Bowremend History, Family Crest & Coats of Arms
The name Bowremend finds its origins with the ancient Anglo-Saxons of England. It was given to one who worked as a person who was the official bowerman, which means the servant who attended to the room of the bower.  
Early Origins of the Bowremend family
The surname Bowremend was first found in Yorkshire where William Bureman was listed in the Pipe Rolls of 1204. Later the Hundredorum Rolls of 1273 included an entry for Robert Boreman in Oxfordshire at that time. And later again, William Bourman was found in the Subsidy Rolls of Sussex in 1327. In the same year, Walter Burman was listed in the Subsidy Rolls for Cambridgeshire. 
Another source notes that the Hundredorum Rolls of 1273 also includes Gilbert Burman in Oxfordshire; and Isabella Bureman in Essex. 
Back in Yorkshire, Alice Bourwyman was found in the Subsidy Rolls of 1301  and Johannes Boureman was listed as holding lands in the Yorkshire Poll Tax Rolls of 1379. 
Further north in Scotland, "A barrowman is defined in the Dictionary of the Old Scottish Tongue as 'one who helps to carry a hand-barrow.' The name is spelled Barraman in Workman's MS. William Barrowman or Baroumane had a charter of the lands of Fortrie in the sheriffdom of Banff from David II (RMS., I, App. II, 1033. In the British Museum his name is spelled Borrowman)." 
Reaney quotes Black's entry and adds "There can be no doubt that this is a late variant of Burowman."  The family coats of arms was recorded in Devonshire and Wiltshire, but no date is given. 
Early History of the Bowremend family
This web page shows only a small excerpt of our Bowremend research. Another 193 words (14 lines of text) covering the years 1506, 1633, 1635, 1632, 1590, 1572, 1675, 1627, 1631, 1633, 1634, 1635, 1660 and 1660 are included under the topic Early Bowremend History in all our PDF Extended History products and printed products wherever possible.
Bowremend Spelling Variations
The English language only became standardized in the last few centuries; therefore, spelling variations are common among early Anglo-Saxon names. As the form of the English language changed, even the spelling of literate people's names evolved. Bowremend has been recorded under many different variations, including Bowerman, Bowreman, Bureman, Bourman, Burman and others.
Early Notables of the Bowremend family (pre 1700)
Distinguished members of the family include William Bowerman (died c. 1590) of Wells, Somerset, an English politician. He was Member of Parliament for Wells in 1572.
Robert Boreman or Bourman (d. 1675), was an English Royalist divine, a member of a family which came originally from the Isle of Wight, and brother of Sir William Bourman, clerk of the green cloth to King Charles II. "He received his education at Westminster School, whence he was elected in...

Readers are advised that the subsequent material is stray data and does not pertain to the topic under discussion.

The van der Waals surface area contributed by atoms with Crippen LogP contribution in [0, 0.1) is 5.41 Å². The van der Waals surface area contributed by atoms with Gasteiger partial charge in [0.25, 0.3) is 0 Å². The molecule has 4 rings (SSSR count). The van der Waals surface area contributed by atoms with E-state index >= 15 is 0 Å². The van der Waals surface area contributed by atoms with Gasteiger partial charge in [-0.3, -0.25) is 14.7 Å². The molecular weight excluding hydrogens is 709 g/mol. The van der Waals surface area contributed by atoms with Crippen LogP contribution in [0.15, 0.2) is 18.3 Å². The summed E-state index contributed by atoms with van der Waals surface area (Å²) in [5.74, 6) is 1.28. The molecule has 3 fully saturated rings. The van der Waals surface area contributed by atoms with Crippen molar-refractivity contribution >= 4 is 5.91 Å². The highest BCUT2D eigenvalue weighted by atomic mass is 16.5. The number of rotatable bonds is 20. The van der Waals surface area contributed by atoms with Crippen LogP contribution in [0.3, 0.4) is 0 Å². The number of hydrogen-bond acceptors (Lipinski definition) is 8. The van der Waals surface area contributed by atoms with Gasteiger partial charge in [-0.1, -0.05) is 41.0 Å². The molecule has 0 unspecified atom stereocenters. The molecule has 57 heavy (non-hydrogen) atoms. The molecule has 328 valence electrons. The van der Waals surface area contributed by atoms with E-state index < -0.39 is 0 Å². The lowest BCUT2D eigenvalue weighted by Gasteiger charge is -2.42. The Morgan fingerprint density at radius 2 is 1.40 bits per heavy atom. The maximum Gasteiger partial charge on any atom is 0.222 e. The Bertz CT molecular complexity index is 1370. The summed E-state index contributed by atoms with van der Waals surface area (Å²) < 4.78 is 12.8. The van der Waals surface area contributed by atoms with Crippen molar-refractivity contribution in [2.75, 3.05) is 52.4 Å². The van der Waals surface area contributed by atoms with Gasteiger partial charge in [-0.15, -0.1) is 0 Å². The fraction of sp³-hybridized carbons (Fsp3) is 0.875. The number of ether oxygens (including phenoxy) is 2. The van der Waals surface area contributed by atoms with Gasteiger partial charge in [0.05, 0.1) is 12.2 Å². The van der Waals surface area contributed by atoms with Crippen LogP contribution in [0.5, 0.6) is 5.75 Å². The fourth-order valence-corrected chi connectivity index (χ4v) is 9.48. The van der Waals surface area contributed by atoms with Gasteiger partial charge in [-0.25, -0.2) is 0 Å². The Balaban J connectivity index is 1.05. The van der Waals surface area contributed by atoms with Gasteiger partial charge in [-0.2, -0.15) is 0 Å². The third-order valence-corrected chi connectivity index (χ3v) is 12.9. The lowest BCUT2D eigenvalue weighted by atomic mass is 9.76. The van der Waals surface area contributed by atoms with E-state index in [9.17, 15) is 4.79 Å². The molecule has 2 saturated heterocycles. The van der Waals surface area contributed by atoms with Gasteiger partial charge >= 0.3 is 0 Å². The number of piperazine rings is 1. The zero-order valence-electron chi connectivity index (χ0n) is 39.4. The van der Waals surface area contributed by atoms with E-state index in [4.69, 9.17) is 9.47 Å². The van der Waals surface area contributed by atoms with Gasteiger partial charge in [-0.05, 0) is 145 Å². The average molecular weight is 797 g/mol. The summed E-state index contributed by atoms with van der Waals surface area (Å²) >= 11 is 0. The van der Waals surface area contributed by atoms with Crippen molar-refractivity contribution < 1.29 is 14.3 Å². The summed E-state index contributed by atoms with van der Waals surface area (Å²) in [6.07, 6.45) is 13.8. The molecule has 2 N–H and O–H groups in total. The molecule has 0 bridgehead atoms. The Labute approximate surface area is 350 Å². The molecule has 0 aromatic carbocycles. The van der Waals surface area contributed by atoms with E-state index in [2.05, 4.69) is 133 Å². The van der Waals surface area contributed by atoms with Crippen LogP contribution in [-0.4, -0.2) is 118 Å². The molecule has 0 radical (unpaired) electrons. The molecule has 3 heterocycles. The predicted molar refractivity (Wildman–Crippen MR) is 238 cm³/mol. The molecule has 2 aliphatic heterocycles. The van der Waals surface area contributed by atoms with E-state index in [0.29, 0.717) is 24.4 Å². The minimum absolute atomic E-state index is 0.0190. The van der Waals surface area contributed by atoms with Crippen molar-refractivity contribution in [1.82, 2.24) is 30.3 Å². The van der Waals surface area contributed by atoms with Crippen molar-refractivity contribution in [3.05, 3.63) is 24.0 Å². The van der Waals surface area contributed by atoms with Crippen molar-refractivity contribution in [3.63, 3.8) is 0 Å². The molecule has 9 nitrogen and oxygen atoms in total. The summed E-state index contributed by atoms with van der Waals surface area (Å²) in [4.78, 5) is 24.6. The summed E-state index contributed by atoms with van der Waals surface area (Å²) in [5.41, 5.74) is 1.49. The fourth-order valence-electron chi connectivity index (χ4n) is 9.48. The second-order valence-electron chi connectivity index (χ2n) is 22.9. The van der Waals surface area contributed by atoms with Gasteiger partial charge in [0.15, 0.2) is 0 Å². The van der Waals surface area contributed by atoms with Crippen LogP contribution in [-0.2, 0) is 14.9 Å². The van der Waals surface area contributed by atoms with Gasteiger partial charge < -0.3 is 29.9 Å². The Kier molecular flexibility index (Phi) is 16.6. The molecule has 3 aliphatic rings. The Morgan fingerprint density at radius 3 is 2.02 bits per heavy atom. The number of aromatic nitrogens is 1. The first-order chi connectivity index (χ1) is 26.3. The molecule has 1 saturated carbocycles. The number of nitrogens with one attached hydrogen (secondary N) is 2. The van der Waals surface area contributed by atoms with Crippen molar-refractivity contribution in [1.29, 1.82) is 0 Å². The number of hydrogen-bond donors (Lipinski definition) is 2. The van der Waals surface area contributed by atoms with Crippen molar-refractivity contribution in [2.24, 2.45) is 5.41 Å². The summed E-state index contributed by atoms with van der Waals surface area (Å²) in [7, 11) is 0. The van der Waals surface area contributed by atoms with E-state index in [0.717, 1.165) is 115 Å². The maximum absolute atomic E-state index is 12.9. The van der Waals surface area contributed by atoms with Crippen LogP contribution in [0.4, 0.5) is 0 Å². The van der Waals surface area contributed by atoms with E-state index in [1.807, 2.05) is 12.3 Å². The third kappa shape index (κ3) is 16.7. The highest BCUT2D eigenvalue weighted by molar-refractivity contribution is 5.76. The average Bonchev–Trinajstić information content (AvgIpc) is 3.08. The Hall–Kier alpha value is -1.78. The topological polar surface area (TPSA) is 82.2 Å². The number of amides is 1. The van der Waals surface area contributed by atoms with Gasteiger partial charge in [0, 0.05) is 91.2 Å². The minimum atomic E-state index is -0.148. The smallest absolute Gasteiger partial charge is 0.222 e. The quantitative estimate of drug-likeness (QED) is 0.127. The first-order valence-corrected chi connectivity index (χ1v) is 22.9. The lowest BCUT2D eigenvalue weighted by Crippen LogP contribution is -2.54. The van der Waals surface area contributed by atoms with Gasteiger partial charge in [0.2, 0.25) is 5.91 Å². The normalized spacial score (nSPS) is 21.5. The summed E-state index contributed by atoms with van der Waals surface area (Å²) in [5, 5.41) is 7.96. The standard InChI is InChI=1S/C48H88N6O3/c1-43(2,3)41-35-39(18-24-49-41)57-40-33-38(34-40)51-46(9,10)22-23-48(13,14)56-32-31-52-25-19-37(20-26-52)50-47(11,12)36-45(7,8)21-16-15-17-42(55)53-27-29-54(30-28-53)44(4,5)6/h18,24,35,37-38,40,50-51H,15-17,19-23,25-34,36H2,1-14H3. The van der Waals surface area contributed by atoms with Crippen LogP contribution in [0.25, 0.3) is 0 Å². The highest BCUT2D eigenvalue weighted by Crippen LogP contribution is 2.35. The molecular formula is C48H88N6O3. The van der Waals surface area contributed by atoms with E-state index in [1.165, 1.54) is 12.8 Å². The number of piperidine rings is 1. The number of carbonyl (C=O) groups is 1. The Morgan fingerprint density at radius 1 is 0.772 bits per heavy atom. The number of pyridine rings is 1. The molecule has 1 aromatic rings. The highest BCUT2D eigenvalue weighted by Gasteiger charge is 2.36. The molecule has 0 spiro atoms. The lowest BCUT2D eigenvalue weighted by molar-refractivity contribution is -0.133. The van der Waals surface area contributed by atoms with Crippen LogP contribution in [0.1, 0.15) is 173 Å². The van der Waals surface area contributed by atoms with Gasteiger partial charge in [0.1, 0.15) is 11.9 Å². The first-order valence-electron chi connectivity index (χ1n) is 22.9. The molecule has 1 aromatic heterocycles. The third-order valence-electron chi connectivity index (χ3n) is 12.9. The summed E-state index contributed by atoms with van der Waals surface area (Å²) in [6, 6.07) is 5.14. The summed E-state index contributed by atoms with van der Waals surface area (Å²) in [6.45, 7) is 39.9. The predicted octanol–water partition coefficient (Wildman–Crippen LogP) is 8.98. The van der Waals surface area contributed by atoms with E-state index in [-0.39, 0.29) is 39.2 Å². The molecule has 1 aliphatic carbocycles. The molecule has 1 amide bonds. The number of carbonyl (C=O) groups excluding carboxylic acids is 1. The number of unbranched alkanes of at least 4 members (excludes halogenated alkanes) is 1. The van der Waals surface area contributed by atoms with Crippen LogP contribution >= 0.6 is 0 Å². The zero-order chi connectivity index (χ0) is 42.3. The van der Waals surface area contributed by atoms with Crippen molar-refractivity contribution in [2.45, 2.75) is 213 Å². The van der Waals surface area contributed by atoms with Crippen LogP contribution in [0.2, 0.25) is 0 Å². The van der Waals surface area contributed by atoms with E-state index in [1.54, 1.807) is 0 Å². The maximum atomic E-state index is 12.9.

Another 77 words (6 lines of text) are included under the topic Early Bowremend Notables in all our PDF Extended History products and printed products wherever possible.
Migration of the Bowremend family to Ireland
Some of the Bowremend family moved to Ireland, but this topic is not covered in this excerpt.
Another 36 words (3 lines of text) about their life in Ireland is included in all our PDF Extended History products and printed products wherever possible.
Migration of the Bowremend family
For many English families, the political and religious disarray that shrouded England made the far away New World an attractive prospect. On cramped disease-ridden ships, thousands migrated to those British colonies that would eventually become Canada and the United States. Those hardy settlers that survived the journey often went on to make important contributions to the emerging nations in which they landed. Analysis of immigration records indicates that some of the first North American immigrants bore the name Bowremend or a variant listed above: Henry Bowerman who settled in Boston Massachusetts in 1804; John Bowerman arrived in San Francisco in 1850.
Related Stories +
- ^ Reaney, P.H and R.M. Wilson, A Dictionary of English Surnames. London: Routledge, 1991. Print. (ISBN 0-415-05737-X)
- ^ Bardsley, C.W, A Dictionary of English and Welsh Surnames: With Special American Instances. Wiltshire: Heraldry Today, 1901. Print. (ISBN 0-900455-44-6)
- ^ Black, George F., The Surnames of Scotland Their Origin, Meaning and History. New York: New York Public Library, 1946. Print. (ISBN 0-87104-172-3)
- ^ Burke, Sir Bernard, C.B. LL.D The General Armory of England Scotland, Ireland and Wales. London: Harrison, 59, Pall Mall, 1884, Print.